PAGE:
Draim's take on young voters
Evan Draim, delegate to the Republican National Convention
WASHINGTON - A 17-year-old high school senior from Mount Vernon is making an impression at the Republican National Convention with what he says is a "unique message" representing young voters.
Evan Draim makes Paul Ryan, the youthful Republican vice presidential contender, look like a late bloomer — less Doogie Howser, M.D., and more Grandma Moses.
At 17, Draim is not of voting age. But he'll be 18 by Election Day, making him eligible to serve and vote as a delegate to the Republican National Convention. Of the more than 2,000 delegates slated for Tampa, Draim will be the youngest.
"I think it's great," says Draim, who learned that he had the distinction when a national party official called with the news a few weeks ago.
"I've been really flattered that there has been so much press coverage of me," Draim tells WTOP's Andrew Mollenbeck. "I think it speaks to how important young voters are in this next election. And also how much the issues that we're talking about in 2012 really affect American students."
Draim, who will turn 18 on Sept. 14, was one of seven people who competed for three delegate slots from Virginia's 8th Congressional District in May. He was the top vote-getter among the bunch, defeating Arlington County Republican Committee Chairman Charles Hokanson, among others.
Draim pulled off the victory with an outreach effort that would have tested even teenage tolerance for telephone time.
"I pretty much called almost all 700 people who were registered to vote in the convention," he says.
He also made appeals in person at Republican club meetings, all while juggling Advanced Placement biology, economics, U.S. history, the swim team, the debate team and other activities at St. Stephen's & St. Agnes School in Alexandria, where he is entering his senior year.
"Almost every night of the week, I'd finish school, do whatever after-school activities I had and to go to tea party gatherings, local Republican meetings," he says. "It was quite a process."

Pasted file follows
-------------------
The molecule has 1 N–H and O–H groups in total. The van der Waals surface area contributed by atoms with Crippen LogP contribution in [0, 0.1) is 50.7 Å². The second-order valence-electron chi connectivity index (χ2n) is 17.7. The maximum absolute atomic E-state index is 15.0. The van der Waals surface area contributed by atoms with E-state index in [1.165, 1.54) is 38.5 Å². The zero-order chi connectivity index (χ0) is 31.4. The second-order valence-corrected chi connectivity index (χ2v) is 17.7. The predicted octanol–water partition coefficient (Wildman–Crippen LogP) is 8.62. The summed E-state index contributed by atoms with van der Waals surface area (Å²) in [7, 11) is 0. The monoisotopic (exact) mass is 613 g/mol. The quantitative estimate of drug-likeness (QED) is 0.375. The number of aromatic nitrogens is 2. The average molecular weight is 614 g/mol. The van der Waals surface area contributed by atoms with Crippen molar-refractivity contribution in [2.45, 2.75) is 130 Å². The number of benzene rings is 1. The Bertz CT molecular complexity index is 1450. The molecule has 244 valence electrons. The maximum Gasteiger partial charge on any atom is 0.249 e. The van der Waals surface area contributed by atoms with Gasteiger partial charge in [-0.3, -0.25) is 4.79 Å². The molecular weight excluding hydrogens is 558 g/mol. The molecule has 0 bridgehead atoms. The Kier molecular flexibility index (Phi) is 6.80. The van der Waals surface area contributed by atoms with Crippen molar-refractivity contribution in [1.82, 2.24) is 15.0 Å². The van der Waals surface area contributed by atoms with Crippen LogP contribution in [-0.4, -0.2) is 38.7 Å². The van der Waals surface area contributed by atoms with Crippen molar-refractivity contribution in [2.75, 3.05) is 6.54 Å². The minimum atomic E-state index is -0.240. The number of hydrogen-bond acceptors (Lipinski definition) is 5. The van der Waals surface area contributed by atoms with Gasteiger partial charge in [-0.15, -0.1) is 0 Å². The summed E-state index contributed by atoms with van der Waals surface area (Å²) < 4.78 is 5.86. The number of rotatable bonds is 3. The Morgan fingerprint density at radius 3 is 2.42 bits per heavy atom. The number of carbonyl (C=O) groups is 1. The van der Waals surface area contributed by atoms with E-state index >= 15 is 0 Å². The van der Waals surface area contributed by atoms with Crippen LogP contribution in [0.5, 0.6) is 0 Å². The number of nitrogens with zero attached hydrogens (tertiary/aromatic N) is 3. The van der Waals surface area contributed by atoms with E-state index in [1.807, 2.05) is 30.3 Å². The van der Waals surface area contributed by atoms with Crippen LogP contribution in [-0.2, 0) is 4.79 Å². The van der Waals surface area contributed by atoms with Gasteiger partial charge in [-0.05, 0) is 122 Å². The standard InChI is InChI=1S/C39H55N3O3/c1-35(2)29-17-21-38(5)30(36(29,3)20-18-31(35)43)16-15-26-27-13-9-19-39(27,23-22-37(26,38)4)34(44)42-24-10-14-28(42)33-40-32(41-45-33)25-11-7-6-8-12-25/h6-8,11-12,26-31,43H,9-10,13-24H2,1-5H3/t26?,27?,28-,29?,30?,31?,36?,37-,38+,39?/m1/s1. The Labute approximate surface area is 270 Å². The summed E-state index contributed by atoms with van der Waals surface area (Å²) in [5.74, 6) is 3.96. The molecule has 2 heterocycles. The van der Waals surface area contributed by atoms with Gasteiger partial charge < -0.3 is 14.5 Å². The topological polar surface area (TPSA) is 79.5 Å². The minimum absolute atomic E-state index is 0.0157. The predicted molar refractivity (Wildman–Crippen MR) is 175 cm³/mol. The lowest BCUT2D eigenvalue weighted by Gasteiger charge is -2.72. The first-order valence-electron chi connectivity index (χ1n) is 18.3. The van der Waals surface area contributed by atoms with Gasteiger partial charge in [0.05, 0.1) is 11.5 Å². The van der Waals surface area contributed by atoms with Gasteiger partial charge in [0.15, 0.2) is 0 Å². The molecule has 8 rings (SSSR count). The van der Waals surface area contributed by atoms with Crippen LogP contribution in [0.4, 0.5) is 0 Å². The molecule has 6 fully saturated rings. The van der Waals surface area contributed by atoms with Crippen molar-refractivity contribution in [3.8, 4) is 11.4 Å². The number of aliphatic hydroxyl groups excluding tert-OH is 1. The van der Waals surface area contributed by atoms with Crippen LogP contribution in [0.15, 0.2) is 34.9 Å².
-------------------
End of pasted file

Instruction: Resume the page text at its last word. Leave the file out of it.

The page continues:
Hokanson, who says he got a late start on his campaign, tips his hat to the whippersnapper who bested him.
"He earned that delegate seat the old-fashioned way: He worked for it," Hokanson says. "He was calling people. He was going to every meeting every night. He was all over Arlington, Falls Church, Alexandria, Fairfax."
He has hardly slowed down since, continuing to attend Republican club meetings in addition to going door-to-door for the GOP ticket. He's helping former Republican senator and governor George Allen's Senate race against former Democratic governor Timothy M. Kaine, serving as chairman of Young Ambassadors for Allen.
Draim has never attended a national political convention, but he's a veteran of two state GOP conventions. The first was in 2009, when Gov. Robert F. McDonnell was nominated, and the second was a smaller gathering this year to decide party issues.
His father took him to the 2009 convention. That fact could lead someone to conclude that Draim is the offspring of politically active parents who dragged him to bull roasts and shad plankings since he was in diapers.
In fact, it's the other way around.
Draim's father, a legal malpractice defense lawyer, took him to the state convention in Richmond three years ago, but at the behest of the teenager, who was too young to drive.
"It was kind of like a graduation present for me," says Draim, who had just completed middle school.
Draim's political inspiration skips a generation, to his maternal grandparents, Ida and Anton Wurczinger. They came to the United States after World War II, having fled Soviet oppression in Hungary.
"I view it as my responsibility to give back to the country that has given them so much, and I want to make sure the American dream that helped my ancestors is there for future generations of immigrants and graduating students," he says.
David Rexrode called it "absolutely great" to have young people such as Draim engaged in the campaign.
"What Gov. Romney and Congressman Ryan are talking about is solving the problems, and stopping (the) spending (of) money of the next generation," says Rexrode, executive director of the Republican Party of Virginia. "So it's good to have younger folks as delegates."
The GOP's message of smaller, more limited government resonates with Draim as a young man itching to take charge of his life.
"Young people should desire the same freedom and individuality from their government . . . they desire from their parents and other authority figures at this age," he says.
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